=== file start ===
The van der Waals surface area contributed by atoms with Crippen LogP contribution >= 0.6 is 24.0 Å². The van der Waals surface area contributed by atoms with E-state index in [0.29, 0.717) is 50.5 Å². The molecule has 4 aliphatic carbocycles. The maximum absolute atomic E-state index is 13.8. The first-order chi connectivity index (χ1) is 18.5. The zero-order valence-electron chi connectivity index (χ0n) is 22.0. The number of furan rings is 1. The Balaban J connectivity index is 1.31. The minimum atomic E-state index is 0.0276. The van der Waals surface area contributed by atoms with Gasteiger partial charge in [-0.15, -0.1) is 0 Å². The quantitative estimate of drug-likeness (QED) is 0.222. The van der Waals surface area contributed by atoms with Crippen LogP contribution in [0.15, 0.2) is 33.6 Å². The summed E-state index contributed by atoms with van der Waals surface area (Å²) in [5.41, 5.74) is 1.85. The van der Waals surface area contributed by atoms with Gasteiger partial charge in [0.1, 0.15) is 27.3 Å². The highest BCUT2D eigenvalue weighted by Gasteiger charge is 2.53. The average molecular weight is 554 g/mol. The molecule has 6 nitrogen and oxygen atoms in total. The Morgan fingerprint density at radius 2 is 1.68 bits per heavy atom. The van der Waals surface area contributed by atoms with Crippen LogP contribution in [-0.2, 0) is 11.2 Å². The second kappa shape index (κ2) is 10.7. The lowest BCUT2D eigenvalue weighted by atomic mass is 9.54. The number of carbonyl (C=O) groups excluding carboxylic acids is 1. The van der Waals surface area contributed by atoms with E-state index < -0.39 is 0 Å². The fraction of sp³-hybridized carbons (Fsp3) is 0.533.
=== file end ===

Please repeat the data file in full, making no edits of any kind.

The van der Waals surface area contributed by atoms with Crippen LogP contribution >= 0.6 is 24.0 Å². The van der Waals surface area contributed by atoms with E-state index in [0.29, 0.717) is 50.5 Å². The molecule has 4 aliphatic carbocycles. The maximum absolute atomic E-state index is 13.8. The first-order chi connectivity index (χ1) is 18.5. The zero-order valence-electron chi connectivity index (χ0n) is 22.0. The number of furan rings is 1. The Balaban J connectivity index is 1.31. The minimum atomic E-state index is 0.0276. The van der Waals surface area contributed by atoms with Gasteiger partial charge in [-0.15, -0.1) is 0 Å². The quantitative estimate of drug-likeness (QED) is 0.222. The van der Waals surface area contributed by atoms with Crippen LogP contribution in [0.15, 0.2) is 33.6 Å². The summed E-state index contributed by atoms with van der Waals surface area (Å²) in [5.41, 5.74) is 1.85. The van der Waals surface area contributed by atoms with Gasteiger partial charge in [0.1, 0.15) is 27.3 Å². The highest BCUT2D eigenvalue weighted by Gasteiger charge is 2.53. The average molecular weight is 554 g/mol. The molecule has 6 nitrogen and oxygen atoms in total. The Morgan fingerprint density at radius 2 is 1.68 bits per heavy atom. The van der Waals surface area contributed by atoms with Crippen LogP contribution in [-0.2, 0) is 11.2 Å². The second kappa shape index (κ2) is 10.7. The lowest BCUT2D eigenvalue weighted by atomic mass is 9.54. The number of carbonyl (C=O) groups excluding carboxylic acids is 1. The van der Waals surface area contributed by atoms with E-state index < -0.39 is 0 Å². The fraction of sp³-hybridized carbons (Fsp3) is 0.533.